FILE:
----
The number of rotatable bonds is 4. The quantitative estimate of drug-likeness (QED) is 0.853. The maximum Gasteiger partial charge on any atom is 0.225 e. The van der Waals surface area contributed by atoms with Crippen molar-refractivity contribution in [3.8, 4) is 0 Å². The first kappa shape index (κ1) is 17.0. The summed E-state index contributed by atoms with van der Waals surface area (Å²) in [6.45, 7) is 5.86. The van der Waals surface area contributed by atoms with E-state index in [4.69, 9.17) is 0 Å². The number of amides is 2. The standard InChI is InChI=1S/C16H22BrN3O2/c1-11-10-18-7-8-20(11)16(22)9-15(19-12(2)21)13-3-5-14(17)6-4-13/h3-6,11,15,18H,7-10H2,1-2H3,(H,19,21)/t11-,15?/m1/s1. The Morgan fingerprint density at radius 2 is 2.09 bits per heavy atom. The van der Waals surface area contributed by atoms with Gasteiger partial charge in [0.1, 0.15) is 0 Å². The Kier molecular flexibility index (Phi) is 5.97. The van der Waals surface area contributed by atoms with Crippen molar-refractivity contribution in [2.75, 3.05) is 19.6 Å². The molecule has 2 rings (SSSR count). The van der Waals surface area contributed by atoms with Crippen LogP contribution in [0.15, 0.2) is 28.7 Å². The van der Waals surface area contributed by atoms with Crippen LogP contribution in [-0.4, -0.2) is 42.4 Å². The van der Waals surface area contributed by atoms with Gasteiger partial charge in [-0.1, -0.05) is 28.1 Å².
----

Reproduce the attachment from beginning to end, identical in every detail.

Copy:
The number of rotatable bonds is 4. The quantitative estimate of drug-likeness (QED) is 0.853. The maximum Gasteiger partial charge on any atom is 0.225 e. The van der Waals surface area contributed by atoms with Crippen molar-refractivity contribution in [3.8, 4) is 0 Å². The first kappa shape index (κ1) is 17.0. The summed E-state index contributed by atoms with van der Waals surface area (Å²) in [6.45, 7) is 5.86. The van der Waals surface area contributed by atoms with E-state index in [4.69, 9.17) is 0 Å². The number of amides is 2. The standard InChI is InChI=1S/C16H22BrN3O2/c1-11-10-18-7-8-20(11)16(22)9-15(19-12(2)21)13-3-5-14(17)6-4-13/h3-6,11,15,18H,7-10H2,1-2H3,(H,19,21)/t11-,15?/m1/s1. The Morgan fingerprint density at radius 2 is 2.09 bits per heavy atom. The van der Waals surface area contributed by atoms with Gasteiger partial charge in [0.1, 0.15) is 0 Å². The Kier molecular flexibility index (Phi) is 5.97. The van der Waals surface area contributed by atoms with Crippen molar-refractivity contribution in [2.75, 3.05) is 19.6 Å². The molecule has 2 rings (SSSR count). The van der Waals surface area contributed by atoms with Crippen LogP contribution in [0.15, 0.2) is 28.7 Å². The van der Waals surface area contributed by atoms with Crippen LogP contribution in [-0.4, -0.2) is 42.4 Å². The van der Waals surface area contributed by atoms with Gasteiger partial charge in [-0.1, -0.05) is 28.1 Å².